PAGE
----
Today, March 24, 2016, the US Commerce Department's Bureau of Industry and Security ("BIS") issued a final rule revising the Export Administration Regulations ("EAR") and creating a temporary general license lifting certain export restrictions it recently imposed on Zhongxing Telecommunications Equipment Corporation ("ZTE") and its affiliate ZTE Kangxun Telecommunications Ltd. ("ZTE Kangxun"). As noted in our previous client alert on March 8, 2016, BIS added ZTE, ZTE Kangxun, as well as two other ZTE affiliates, Beijing 8 Star International Co. and ZTE Parsian, to the Entity List and thereby imposed a specific license requirement for all exports, reexports and in-country transfers (collectively, "exports") of items subject to the EAR to the four designated ZTE entities. As explained in greater detail below, although today's final rule has the effect of temporarily lifting the restrictions recently imposed on ZTE and ZTE Kangxun, companies with commercial dealings with these entities should continue to be vigilant and take precautionary compliance measures.

The final rule creates a general license ("Temporary GL") that temporarily restores the licensing requirements and policies applicable to exports to ZTE and ZTE Kangxun that were in effect prior to March 8, 2016. Under the Temporary GL, if an item was authorized for export to ZTE or ZTE Kangxun prior to March 8, 2016 (i.e., because it was authorized under an existing license, qualified for a license exception, or otherwise did not require an export license), it may be exported to ZTE or ZTE Kangxun under the same authorization during the term of the Temporary GL. Similarly, if an item required a specific license under the EAR for export to ZTE or ZTE Kangxun prior to March 8, 2016, such exports are not authorized under the Temporary GL and will continue to require a specific license from BIS.

The Temporary GL only applies to ZTE and ZTE Kangxun. The two other ZTE affiliates which were designated on March 8, 2016, Beijing 8 Star International Co. and ZTE Parsian, are not covered by the Temporary GL and, as such, exports to these two entities continue to require a specific license from BIS. Moreover, the Temporary GL does not remove ZTE or ZTE Kangxun from the Entity List; rather, it temporarily reinstates the export licensing requirements that were applicable to the two entities prior to their designation.

According to the final rule, the Temporary GL will be effective through June 30, 2016. BIS may extend the license if the US Government determines, in its sole discretion, that ZTE and ZTE Kangxun are fulfilling certain commitments they have made to the US Government to address the diversion and compliance concerns that led to the Entity List designations of the four ZTE entities on March 8, 2016.

In light of recent developments and the potential for BIS to revoke the Temporary GL, companies should continue to be vigilant in connection with their dealings with ZTE and ZTE Kangxun. Specifically, we encourage clients to take the following compliance precautions:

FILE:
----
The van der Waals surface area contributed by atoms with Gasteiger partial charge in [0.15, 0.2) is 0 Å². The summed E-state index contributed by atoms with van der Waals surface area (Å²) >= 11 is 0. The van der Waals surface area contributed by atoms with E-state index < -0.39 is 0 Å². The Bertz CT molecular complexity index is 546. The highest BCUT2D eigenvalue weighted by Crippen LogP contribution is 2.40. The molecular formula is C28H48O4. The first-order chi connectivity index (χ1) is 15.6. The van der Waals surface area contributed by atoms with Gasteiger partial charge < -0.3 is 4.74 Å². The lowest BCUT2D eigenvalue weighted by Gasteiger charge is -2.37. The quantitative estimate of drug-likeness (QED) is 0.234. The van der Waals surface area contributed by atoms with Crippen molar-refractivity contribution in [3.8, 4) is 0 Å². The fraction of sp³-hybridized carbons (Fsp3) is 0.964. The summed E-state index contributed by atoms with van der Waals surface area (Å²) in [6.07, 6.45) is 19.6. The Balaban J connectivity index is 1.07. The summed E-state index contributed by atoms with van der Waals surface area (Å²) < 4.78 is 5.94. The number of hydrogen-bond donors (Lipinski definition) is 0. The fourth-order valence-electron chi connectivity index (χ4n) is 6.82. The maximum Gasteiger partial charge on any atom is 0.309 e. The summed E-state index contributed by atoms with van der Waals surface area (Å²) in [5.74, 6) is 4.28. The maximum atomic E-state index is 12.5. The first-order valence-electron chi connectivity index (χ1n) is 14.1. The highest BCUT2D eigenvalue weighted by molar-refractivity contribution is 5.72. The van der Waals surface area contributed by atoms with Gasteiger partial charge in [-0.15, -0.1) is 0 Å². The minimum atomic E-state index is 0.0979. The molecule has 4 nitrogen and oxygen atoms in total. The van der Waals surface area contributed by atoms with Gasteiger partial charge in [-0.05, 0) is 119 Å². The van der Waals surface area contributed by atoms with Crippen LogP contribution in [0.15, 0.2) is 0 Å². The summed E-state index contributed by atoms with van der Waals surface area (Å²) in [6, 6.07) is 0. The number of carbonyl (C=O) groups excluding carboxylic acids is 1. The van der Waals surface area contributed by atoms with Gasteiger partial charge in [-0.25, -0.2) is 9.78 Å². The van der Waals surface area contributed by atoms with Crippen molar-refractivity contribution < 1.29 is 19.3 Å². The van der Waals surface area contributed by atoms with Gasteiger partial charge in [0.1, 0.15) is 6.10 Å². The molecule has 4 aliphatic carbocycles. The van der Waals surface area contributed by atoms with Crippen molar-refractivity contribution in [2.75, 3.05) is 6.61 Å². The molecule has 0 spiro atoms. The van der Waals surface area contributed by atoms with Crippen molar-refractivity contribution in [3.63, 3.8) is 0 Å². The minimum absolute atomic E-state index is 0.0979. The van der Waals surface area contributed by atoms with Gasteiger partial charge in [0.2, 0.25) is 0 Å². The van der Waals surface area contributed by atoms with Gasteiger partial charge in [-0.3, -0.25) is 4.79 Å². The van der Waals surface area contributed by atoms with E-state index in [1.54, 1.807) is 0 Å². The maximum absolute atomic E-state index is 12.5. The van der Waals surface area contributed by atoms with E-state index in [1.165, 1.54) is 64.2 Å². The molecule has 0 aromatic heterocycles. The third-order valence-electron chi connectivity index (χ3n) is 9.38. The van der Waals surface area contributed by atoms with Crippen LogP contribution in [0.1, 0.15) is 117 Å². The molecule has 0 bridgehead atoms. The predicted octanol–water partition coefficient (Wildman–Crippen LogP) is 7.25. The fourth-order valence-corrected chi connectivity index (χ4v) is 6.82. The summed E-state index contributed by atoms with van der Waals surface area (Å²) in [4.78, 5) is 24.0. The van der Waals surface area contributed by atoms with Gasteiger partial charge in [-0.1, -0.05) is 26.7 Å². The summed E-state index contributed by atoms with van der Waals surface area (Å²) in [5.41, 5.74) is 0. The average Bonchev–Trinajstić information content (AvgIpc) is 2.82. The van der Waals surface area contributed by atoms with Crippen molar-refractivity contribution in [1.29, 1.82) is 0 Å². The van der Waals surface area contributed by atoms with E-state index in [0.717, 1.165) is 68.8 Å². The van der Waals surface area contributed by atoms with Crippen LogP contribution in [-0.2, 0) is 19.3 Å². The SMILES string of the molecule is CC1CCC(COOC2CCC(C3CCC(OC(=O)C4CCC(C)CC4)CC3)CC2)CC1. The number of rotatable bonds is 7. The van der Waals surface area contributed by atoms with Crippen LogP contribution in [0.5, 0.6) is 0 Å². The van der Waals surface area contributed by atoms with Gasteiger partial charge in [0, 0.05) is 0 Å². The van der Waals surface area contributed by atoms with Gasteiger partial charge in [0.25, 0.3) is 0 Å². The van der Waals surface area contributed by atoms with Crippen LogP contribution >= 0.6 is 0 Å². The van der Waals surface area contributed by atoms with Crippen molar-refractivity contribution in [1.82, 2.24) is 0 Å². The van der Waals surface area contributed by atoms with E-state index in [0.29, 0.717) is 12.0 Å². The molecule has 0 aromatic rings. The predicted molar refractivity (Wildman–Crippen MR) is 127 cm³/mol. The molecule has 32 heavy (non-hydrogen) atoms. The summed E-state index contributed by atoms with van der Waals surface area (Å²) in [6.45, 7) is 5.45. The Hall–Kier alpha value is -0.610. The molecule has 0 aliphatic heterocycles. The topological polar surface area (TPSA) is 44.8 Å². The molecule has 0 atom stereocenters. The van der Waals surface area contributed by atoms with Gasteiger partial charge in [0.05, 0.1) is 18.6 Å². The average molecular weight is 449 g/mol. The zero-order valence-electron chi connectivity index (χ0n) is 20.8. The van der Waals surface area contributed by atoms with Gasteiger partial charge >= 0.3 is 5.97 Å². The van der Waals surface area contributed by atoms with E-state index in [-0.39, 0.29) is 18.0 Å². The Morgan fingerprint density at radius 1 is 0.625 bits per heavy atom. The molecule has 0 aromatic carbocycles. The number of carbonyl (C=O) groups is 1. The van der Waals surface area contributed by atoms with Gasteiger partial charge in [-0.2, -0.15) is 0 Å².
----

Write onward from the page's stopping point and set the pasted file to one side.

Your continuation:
• Confirm export classifications for items going to ZTE or ZTE Kangxun: The Temporary GL only authorizes exports to ZTE and ZTE Kangxun of items that were authorized prior to March 8, 2016. To the extent exporters have self-classified their products and associated technology, they should consider obtaining a formal commodity classification or CCATS to confirm the export classification of their products prior to relying on the Temporary GL for exports to ZTE or ZTE Kangxun.
  • Confirm eligibility for license exceptions: If exporters are relying on a license exception under the EAR to authorize dealings with ZTE or ZTE Kangxun, they should confirm that any requirements or conditions associated with the license exception are satisfied.
  • Be alert to possible diversion of exported items: Exporters seeking to rely on the Temporary GL should take steps to ensure that their products will not be diverted to Beijing 8 Star International Co., ZTE Parsian, or other prohibited end users or for prohibited end uses. Such steps can include obtaining an end-user certification specifying the ultimate end-user and intended end-use.
  • Check existing commercial agreements: Exporters seeking to rely on the Temporary GL should review their existing agreements, purchase order terms and conditions, and other export-related documents to ensure that they do not include broad prohibitions on exports to parties on the Entity List.
  • Monitor the validity of the Temporary GL: Due to the uncertainty as to whether the Temporary GL will be extended beyond June 30, 2016 and the possibility that it could be revoked with little or no advance notice, suppliers of ZTE and ZTE Kangxun would be wise to continue to monitor the status of the Temporary GL and related regulatory developments. In addition, exporters should make any agreements or purchase orders involving prospective exports to ZTE or ZTE Kangxun contingent on authorization under the EAR.